To properly set the stage for reviewing The Benchwarmers let me offer this: in the first three minutes of the movie there are gags about both nose-picking and farting in someone else’s face. If that’s just the first three minutes, imagine what can be done with the rest of the running time. Now take that imagination and go enjoy your time, which is better spent elsewhere; whatever you thought up is easily funnier than anything that appears in the movie.
Starring Rob Schneider, David Spade, and Jon Heder, Benchwarmers follows the simplistic story of a trio of misfits that play baseball against little kids in an effort to show how the nerds, misfits, and geeks of the world should be allowed to have fun on a baseball diamond too and don’t deserve to be picked on by jocks. As a bit of a misfit who was picked on in one point in my life I somewhat agree with the sentiment, but the SNL alumni and former Napoleon Dynamite star play nerds so out of touch with reality that even I would pick on these guys if I met them in real life.
That’s one of my problems with Benchwarmers, which somewhat follows the overused cliché of attempting to prove geeks are people too and can be just as good as the bad guys: these geeks really aren’t people, and the bad guys don’t need moustaches to twirl when they accomplish as much with an old fashioned titty-twister, which they do… ad nauseum… even to themselves when there isn’t a geek around to do it to. You don’t want to route for these characters. You kind of what to see them fail and return to their dismal lives where they wouldn’t take up time on a movie screen. At best these characters are over the top. At worst they are cringeworthy.
A lot of that is the cast’s fault, which is made up of “Saturday Night Live” low water marks and second stringers. David Spade follows the trend of his post-Farley career path by donning another weird wig and playing a loser. Jon Lovitz plays what is essentially one of his Simpsons characters brought to life – the nerd in high school who has become a millionaire and thus has the financial backing to support the tournament the characters enter while dressing his house in as many Star Wars and sci-fi references as possible, including the sole highlight of his character: his cars (K.I.T.T. and the Adam West Batmobile). Tim Meadows undoes all of the nice work he did in Mean Girls by playing yet another character with no schtick, but this time on the unbearable bad guy side. On the non-SNL side, Nick Swardson (“Reno 911”), who also provided co-writing duties, plays the albinoesque, agoraphobic brother to David Spade’s character, getting a few laughs from his fear of the sun and a splurting mayonnaise squeeze bottle, and Craig Kilborn seems to mock Greg Kinnear’s Bad News Bears performance from last year in another role to make people question why he gave up a cushy (and regular) host job. I won’t even begin to dig into the problems created by Jon Heder who either plays another rendition of Napoleon Dynamite who constantly wears a bicycle helmet, or Heder is actually Napoleon Dynamite and needs the helmet for his own protection. My money is on the latter.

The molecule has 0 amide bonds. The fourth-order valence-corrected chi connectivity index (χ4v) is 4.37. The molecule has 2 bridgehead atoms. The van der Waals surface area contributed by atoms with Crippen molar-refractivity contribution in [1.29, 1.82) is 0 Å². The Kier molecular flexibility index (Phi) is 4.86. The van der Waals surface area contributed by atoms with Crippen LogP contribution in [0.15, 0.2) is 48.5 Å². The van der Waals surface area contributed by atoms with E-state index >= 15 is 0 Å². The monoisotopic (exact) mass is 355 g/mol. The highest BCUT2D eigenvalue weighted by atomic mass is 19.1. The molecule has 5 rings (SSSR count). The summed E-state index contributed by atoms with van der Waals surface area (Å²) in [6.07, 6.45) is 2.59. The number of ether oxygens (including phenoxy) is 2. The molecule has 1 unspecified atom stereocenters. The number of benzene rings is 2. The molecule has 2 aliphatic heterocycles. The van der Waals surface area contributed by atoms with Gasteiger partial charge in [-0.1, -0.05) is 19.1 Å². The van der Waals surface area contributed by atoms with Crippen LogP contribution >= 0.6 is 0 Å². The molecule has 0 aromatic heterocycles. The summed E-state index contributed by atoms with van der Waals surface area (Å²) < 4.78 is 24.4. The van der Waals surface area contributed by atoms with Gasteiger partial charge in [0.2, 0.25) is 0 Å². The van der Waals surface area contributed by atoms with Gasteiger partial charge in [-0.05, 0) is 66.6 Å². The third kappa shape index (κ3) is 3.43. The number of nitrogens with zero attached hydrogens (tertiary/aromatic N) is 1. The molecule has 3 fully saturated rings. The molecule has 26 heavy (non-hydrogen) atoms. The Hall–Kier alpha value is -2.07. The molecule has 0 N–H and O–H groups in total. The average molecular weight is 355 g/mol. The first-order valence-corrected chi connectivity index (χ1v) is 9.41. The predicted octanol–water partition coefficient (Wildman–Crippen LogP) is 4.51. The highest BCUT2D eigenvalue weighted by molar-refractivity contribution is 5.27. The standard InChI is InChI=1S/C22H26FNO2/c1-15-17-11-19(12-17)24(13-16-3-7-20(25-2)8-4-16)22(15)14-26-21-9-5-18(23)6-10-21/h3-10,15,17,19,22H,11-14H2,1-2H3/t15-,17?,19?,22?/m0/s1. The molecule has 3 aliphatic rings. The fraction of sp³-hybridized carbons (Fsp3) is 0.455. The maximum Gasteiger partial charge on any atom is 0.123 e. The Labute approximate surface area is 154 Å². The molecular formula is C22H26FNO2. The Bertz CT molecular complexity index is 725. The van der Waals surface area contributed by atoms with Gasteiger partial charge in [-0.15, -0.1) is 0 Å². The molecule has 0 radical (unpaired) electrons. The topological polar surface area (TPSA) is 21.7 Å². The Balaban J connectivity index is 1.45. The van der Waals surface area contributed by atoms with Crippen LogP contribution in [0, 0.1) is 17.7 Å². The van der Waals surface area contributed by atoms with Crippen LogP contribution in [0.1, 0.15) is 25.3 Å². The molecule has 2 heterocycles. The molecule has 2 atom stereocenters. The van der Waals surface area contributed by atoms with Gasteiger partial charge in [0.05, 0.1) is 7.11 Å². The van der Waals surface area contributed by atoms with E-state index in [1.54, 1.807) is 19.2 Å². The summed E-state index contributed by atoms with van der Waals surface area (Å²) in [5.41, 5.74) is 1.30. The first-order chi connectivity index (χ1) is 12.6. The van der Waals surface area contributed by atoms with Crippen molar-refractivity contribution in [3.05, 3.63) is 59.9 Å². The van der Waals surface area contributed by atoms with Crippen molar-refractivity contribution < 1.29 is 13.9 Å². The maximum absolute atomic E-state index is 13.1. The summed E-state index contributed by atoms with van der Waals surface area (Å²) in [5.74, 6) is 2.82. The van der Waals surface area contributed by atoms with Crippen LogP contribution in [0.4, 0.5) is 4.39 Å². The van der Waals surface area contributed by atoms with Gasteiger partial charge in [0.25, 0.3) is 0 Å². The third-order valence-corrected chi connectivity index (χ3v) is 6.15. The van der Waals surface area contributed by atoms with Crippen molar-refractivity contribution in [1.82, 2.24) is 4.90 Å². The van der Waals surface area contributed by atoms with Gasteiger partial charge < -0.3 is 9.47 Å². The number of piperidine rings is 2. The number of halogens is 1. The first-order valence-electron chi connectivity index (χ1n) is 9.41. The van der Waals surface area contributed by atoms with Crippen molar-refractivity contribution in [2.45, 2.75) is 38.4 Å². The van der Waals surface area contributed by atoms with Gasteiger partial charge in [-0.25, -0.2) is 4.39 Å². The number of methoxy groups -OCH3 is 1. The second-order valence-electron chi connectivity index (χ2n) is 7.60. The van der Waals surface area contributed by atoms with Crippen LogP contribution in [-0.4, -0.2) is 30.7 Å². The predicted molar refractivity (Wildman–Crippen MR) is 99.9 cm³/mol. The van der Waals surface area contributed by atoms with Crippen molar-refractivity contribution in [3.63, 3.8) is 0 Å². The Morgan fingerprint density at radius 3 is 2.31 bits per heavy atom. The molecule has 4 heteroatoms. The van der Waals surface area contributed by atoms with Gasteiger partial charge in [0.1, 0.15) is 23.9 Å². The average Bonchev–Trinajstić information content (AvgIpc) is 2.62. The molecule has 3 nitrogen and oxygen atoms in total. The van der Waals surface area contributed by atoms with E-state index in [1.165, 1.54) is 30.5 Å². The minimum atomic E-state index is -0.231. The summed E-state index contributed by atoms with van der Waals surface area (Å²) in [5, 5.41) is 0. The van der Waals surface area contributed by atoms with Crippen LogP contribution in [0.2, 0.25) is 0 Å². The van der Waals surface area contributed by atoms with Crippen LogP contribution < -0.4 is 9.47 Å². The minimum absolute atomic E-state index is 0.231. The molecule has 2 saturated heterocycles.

Does it say something about the movie to say that Rob Schneider, star of such classics as Deuce Bigalow: European Gigolo and The Animal gives the best performance of the movie? Of course, it’s completely unbelievable to think he’d be married to someone like Molly Sims, and outright impossible to think he’d rather play baseball with a bunch of misfits than have sex with the ovulating beauty, but I guess once you’ve pushed the plot as far as this movie has anything is possible. Schneider is, sadly, the highlight of the movie.
Because of the outlandish nature of the characters and the ridiculous storyline, Benchwarmers isn’t really the morality tale it could have been. The movie could have been a chance to show that nerds are people too, and that bullies eventually show regret for the torture they subject other people to in high school. While there is a brief touch of that second sentiment, the movie makes no effort to show these misfits as anything but characters who will never fit in. Abandon hope you little thirteen year old Star Wars geek – you’ll reach the age of thirty and still never have kissed a girl, just like David Spade’s character. You’ll never fit in with society, but you are entitled to have fun on a baseball field. Give me a break.
On many websites you’ll read critics grumbling about how The Benchwarmers wasn’t offered in an advance screening for critics. While this is a sure sign of the film’s quality, I tell those critics they should be thankful they were spared the hour and a half of high school quality acting (which isn’t really fair to high schoolers), fart jokes, and the humorous stylings that ruined “Saturday Night Live” for over a decade. Critics and viewers everywhere should write off Benchwarmers and hope these three actors never join together for another project again.